6. Cookware and dishware:

  • If remodeling the kitchen, invest in cabinetry and countertop solutions that suit your cooking and eating style—with an appliance garage or a breakfast station, say.
  • Rely on open shelving or glass-fronted cabinets to hold you accountable. You’re more apt to be neat when dishware is on display.
  • Hang everyday pots and pans within easy reach, either from a pot rack on the ceiling or from hooks on the underside of an open shelf.
  • Flip pot lids or casserole covers to create a stacking surface if storing bulky cookware in a cupboard or drawer.
  • Install a wide lazy Susan in a deep corner cabinet for cumbersome cookware.
  • Dedicate a slim pullout cabinet for baking sheets, trays, and cutting boards.
  • Mount a magnetic strip for knives.
  • Hang a pegboard for oddly shaped utensils like rolling pins and egg beaters.

7. Office papers and supplies:

  • Invest in a decent desk, with ample storage for files and supplies.
  • Dedicate a shelf with a charging station for electronics.
  • Go digital to prevent paper overload. Sign up for e-billing and automatic payments. Scan and file documents; shred hard copies
  • Stop snail mail from amassing by reviewing it immediately. Scan or file important documents and toss advertisements, catalogs, takeout menus, and other junk right in the recycle bin.
  • Keep all mail supplies together and never search for a stamp again.
  • Place a shallow tray on your desk for matters that need immediate attention; avoid a deep basket or papers will pile up.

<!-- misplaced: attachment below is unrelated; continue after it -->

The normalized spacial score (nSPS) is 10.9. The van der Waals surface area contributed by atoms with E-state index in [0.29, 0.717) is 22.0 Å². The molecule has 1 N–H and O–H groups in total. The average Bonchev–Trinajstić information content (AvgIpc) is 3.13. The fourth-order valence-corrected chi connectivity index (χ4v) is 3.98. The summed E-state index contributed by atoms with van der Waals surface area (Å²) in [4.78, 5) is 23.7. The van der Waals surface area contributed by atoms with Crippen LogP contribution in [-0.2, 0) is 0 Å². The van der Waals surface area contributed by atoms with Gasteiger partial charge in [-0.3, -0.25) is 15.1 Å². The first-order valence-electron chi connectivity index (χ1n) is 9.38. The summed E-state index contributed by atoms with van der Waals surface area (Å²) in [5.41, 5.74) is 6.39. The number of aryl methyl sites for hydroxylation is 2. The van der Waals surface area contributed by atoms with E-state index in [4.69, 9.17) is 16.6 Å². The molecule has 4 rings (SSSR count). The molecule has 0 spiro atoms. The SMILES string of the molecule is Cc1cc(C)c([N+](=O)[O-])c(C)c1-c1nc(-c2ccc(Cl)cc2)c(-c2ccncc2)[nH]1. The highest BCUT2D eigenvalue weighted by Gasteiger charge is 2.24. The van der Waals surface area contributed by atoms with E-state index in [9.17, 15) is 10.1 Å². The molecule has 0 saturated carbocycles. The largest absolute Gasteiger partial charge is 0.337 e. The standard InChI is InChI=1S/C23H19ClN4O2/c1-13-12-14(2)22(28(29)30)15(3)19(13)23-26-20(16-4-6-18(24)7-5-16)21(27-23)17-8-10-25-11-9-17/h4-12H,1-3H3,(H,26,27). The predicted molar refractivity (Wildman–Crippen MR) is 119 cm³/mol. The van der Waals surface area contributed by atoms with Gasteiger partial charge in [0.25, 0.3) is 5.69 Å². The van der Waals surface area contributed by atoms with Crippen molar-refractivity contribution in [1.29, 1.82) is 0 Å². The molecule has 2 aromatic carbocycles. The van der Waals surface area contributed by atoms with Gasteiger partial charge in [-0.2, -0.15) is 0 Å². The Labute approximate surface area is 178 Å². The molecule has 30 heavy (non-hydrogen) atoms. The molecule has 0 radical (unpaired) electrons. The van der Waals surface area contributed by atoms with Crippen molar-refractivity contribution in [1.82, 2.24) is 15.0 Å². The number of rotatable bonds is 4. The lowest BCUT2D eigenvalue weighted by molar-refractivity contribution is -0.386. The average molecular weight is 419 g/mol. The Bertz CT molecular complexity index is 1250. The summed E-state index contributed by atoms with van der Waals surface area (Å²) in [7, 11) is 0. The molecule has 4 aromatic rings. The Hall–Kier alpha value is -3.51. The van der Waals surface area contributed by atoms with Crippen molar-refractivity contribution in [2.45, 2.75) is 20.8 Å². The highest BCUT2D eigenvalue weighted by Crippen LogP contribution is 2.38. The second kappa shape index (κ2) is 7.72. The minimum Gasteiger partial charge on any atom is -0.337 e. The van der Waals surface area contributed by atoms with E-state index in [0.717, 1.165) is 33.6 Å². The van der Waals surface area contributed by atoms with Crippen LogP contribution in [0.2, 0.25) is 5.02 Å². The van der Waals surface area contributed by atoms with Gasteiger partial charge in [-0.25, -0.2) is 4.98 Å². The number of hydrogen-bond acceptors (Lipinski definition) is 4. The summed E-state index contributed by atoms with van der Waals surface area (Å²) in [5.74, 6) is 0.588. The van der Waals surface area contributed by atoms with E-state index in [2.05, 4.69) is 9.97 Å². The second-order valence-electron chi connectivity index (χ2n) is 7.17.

• Color code and neatly label files.
  • Dedicate a spot beside your desk or in a nearby cabinet for the printer, paper, and cartridges.
  • House such essential documents as insurance policies, birth certificate, passport, your will, et cetera in a small fireproof box or safe.

8. Cleaning supplies:

  • Designate a utility closet for all house cleaning products, if possible. Put a pegboard on one wall to hang brooms, mops, and dustpans.
  • Gain extra storage space with hooks and/or shelves on the inside of closet and cabinet doors.
  • Maximize under-sink storage with an expandable rack.
  • Hang spray bottles from a tension rod in the cabinet under the sink.
  • Repurpose an over-the-door shoe organizer with clear plastic pouches for cleansers, brushes, and dusters.
  • Fill a caddy with essential products to tote from room to room.
  • Install vertical shelving next to the washer/dryer for detergents, bleach, and softeners.

9. Grooming aids and accessories:

  • Check dates on cosmetics and medications and dispose of expired products properly.
  • Protect the bedroom dresser from accidental leaks by keeping lotions and colognes on a decorative tray.
  • Hang an over-the-door organizer with roomy pouches for hair dryers, styling irons, combs, and brushes. Wrap cords neatly and tuck into pouches so they don’t dangle.
  • Store jars, tubes, and bottles in clear acrylic organizers so you can read labels at a glance.
  • Increase vanity storage with stackable containers.
  • Add a magnetic strip to the inside of the medicine chest door for small metal utensils like tweezers, nail clippers, and scissors.
  • Keep hair ties, headbands, bobby pins, and the like tidy in drawstring pouches.

10. Toys and sports equipment:

  • Build a toy barn with your child’s help.
  • Designate a toy closet, separate from the clothing closet, if possible. Include a stack of drawers, brightly labeled, so kids will know what belongs where.
  • Arrange a series of kid-height cubbies in their bedrooms so they can take out and put away their toys themselves. Control clutter further with baskets inside the cubbies.
  • Employ a large bin for stuffed animals.
  • Store toys in a rolling cart that fits under the bed.
  • Use pegboards and hooks to hang long-handled sports equipment like rackets, bats, and hockey sticks. Add baskets to the pegboard for pucks and balls.
  • Get a ball rack to stow and easily see all your soccer balls, volleyballs, and basketballs.
  • House helmets in hanging sweater shelves.